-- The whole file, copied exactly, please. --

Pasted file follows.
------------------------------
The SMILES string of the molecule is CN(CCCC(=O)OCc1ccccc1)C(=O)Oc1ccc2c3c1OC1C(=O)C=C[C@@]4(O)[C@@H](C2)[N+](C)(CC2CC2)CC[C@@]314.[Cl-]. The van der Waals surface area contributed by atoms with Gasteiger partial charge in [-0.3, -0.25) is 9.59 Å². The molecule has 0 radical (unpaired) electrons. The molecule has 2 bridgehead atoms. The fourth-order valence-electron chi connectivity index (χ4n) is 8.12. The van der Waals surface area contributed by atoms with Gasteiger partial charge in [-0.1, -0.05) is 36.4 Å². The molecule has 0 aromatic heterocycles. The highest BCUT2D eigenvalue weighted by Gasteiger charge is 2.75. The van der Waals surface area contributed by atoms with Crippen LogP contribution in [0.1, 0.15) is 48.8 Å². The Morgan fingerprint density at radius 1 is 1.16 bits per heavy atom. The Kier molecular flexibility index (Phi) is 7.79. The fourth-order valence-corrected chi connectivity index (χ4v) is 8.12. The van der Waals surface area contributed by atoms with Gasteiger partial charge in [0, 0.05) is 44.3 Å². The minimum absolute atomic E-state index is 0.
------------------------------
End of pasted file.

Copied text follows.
The SMILES string of the molecule is CN(CCCC(=O)OCc1ccccc1)C(=O)Oc1ccc2c3c1OC1C(=O)C=C[C@@]4(O)[C@@H](C2)[N+](C)(CC2CC2)CC[C@@]314.[Cl-]. The van der Waals surface area contributed by atoms with Gasteiger partial charge in [-0.3, -0.25) is 9.59 Å². The molecule has 0 radical (unpaired) electrons. The molecule has 2 bridgehead atoms. The fourth-order valence-electron chi connectivity index (χ4n) is 8.12. The van der Waals surface area contributed by atoms with Gasteiger partial charge in [-0.1, -0.05) is 36.4 Å². The molecule has 0 aromatic heterocycles. The highest BCUT2D eigenvalue weighted by Gasteiger charge is 2.75. The van der Waals surface area contributed by atoms with Crippen LogP contribution in [0.1, 0.15) is 48.8 Å². The Morgan fingerprint density at radius 1 is 1.16 bits per heavy atom. The Kier molecular flexibility index (Phi) is 7.79. The fourth-order valence-corrected chi connectivity index (χ4v) is 8.12. The van der Waals surface area contributed by atoms with Gasteiger partial charge in [0, 0.05) is 44.3 Å². The minimum absolute atomic E-state index is 0.